Q OF THE WEEK: How do I calculate child support?

Child Support is the amount of money paid by the non-custodial parent to the custodial parent for the support of the children. Child Support is calculated using a formula called the Massachusetts Child Support Guidelines. The formula is presumptive, and Judges can only vary from the formula in specific circumstances. You should consult an attorney to discuss what facts in your case might warrant a variation from the formula. To view the formula and calculate your Child Support click here.

New, Improved and on-line: kelseytrask.com

After a nearly month of planning, programing, coding, compiling, and complaining (not to mention more than a few late nights), the new and improved website for Kelsey & Trask, P.C. is up and running. Our attorneys, Justin L. Kelsey and Matthew P. Trask , are proud of our new website and feel it represents the true face and personality of our firm. We have purposefully posted a large amount of content at http://www.kelseytrask.com . We want our website to be a resource for you, not just a signpost or an advertisement for our firm. We encourage you to take a look around and learn more about us, the law, how we practice, and the ways we can help you or your business in these less-than-certain times. All of the content in our page regarding divorce , paternity , child support , bankruptcy and civil practice are presented in a simple, intuitive question-and-answer format. We have resources for both attorneys and the public, including calculators for the Massachusetts Child Sup

QUESTION OF THE WEEK: Bankruptcy or Divorce, which should come first?

If I am facing both divorce and bankruptcy, should I file for bankruptcy before, during, or after filing for divorce? Answer: When a bankruptcy is filed, all lawsuits against the debtor are immediately stayed. If a bankruptcy is filed during a divorce case, the automatic stay applies to the divorce case as well. The divorce Judge may proceed on issues of child support, alimony and custody of children, but may not make any decisions relating to the division of assets and debts without the permission of the bankruptcy court, and any decisions made by the divorce Judge are reviewable by the bankruptcy Judge. Finishing the divorce action before beginning the bankruptcy filing allows the divorce action to proceed to its natural conclusion without interruption by the bankruptcy court. It is still possible, though, for the Bankruptcy Court to undo the Agreement or Judgment of the Divorce Court if it appears the parties were attempting to defraud creditors (for instance if all of the assets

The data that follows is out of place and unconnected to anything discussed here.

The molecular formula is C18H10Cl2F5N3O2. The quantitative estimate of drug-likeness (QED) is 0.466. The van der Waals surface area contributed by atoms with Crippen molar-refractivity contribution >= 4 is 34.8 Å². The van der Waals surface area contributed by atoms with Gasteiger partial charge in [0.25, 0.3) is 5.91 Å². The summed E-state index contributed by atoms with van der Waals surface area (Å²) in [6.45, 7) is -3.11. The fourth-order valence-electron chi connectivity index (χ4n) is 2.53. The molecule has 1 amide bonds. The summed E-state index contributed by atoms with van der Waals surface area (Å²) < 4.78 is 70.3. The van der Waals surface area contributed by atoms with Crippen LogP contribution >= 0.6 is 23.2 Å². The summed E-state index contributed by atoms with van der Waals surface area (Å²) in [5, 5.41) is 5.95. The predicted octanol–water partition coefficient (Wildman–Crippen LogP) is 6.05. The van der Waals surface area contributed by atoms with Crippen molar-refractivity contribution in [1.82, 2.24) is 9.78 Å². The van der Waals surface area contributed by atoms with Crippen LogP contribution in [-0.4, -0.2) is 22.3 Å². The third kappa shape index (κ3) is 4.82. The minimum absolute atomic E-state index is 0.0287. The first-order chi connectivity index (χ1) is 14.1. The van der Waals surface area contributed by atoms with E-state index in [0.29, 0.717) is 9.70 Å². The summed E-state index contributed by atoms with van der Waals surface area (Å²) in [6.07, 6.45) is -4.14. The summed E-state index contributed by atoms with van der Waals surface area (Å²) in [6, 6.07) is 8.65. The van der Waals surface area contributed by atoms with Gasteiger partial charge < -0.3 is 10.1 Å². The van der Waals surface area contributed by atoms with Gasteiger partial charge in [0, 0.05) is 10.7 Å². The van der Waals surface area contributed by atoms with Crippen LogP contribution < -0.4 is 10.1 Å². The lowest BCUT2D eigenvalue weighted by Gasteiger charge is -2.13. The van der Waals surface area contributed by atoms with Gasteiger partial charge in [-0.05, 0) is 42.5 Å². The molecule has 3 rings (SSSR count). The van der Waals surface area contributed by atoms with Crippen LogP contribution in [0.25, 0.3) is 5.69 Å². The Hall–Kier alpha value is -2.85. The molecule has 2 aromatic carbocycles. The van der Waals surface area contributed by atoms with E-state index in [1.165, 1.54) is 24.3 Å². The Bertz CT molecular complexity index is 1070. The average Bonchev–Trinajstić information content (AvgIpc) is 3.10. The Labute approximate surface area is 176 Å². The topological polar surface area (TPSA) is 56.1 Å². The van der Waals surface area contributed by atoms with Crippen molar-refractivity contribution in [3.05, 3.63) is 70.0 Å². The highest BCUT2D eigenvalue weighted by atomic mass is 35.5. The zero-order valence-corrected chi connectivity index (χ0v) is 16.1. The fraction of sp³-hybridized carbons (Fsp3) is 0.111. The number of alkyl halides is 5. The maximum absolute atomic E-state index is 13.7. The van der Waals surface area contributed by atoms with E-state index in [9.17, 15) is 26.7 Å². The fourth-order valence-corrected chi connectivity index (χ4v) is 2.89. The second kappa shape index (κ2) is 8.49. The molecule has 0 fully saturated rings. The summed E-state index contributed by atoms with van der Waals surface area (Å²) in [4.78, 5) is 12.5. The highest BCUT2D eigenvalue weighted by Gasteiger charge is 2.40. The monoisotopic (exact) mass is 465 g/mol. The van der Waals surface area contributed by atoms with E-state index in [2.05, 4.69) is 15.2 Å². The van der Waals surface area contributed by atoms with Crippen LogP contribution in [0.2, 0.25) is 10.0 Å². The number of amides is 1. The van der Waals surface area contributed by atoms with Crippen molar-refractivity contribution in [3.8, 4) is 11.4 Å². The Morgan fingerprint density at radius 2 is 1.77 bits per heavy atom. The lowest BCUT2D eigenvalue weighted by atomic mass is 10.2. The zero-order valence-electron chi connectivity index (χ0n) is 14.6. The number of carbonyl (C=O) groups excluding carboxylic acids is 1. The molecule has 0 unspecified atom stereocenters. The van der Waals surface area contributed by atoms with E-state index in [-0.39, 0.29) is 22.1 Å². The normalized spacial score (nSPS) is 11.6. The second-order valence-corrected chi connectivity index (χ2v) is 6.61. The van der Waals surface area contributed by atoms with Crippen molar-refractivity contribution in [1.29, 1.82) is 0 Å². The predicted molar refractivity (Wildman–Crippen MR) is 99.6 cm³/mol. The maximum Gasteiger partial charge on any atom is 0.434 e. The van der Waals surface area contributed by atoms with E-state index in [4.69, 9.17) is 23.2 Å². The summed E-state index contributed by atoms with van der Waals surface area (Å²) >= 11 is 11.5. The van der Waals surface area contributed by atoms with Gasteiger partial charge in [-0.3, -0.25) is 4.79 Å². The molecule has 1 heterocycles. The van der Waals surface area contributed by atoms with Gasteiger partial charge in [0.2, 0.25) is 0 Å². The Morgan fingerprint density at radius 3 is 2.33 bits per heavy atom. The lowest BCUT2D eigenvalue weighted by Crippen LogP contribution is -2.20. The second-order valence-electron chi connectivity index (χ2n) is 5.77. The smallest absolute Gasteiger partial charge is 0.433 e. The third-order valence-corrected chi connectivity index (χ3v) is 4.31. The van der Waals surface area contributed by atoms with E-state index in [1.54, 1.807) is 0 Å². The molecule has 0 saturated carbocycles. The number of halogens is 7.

QUESTION OF THE WEEK: Why do divorces get so contentious?

One Lawyer's Opinion: Last week, I was having a casual conversation about settlement of divorce cases, and commented: “each side chooses their weapons. The husband will use custody to push the wife’s buttons; the wife will use financial issues to push his. Wind blows, fire burns. It’s just the way it is.” I don’t think there are any lawyers or clients out there that openly admit to following this playbook. Kids are people, after all, not the wedding china, the plasma TV, a 401K or the myriad of other things that family law attorneys use to equitably divide assets during a divorce. Still, my recognition and arguable acquiescence to “the way it is” proved problematic to my preferred practice model. Where does this assumption come from, then? While I don’t use this strategy to leverage a settlement, it is still prevalent in practice, so much so that I subconsciously admitted that that was inherent to divorce and family law practice. The answer, it seems, would be more complex. Certain

QUESTION OF THE WEEK: What happens if my spouse files for BANKRUPTCY in the middle of our DIVORCE?

When a bankruptcy is filed, all lawsuits against the debtor (the person filing the bankruptcy) are required to immediately stop. This is called the "automatic stay." If your spouse files for bankruptcy during your divorce case the automatic stay applies to the divorce case as well. The divorce Judge may proceed on issues of child support, alimony and custody of children, but may not make any decisions relating to the division of assets and debts without the permission of the bankruptcy court, and any decisions made by the divorce Judge are reviewable by the bankruptcy Judge. You should consult with an attorney that is familiar with both bankruptcy and divorce law and is admitted to practice in federal court because it may be neceesary to file Motions in the bankruptcy court to ensure that your rights to marital property are protected.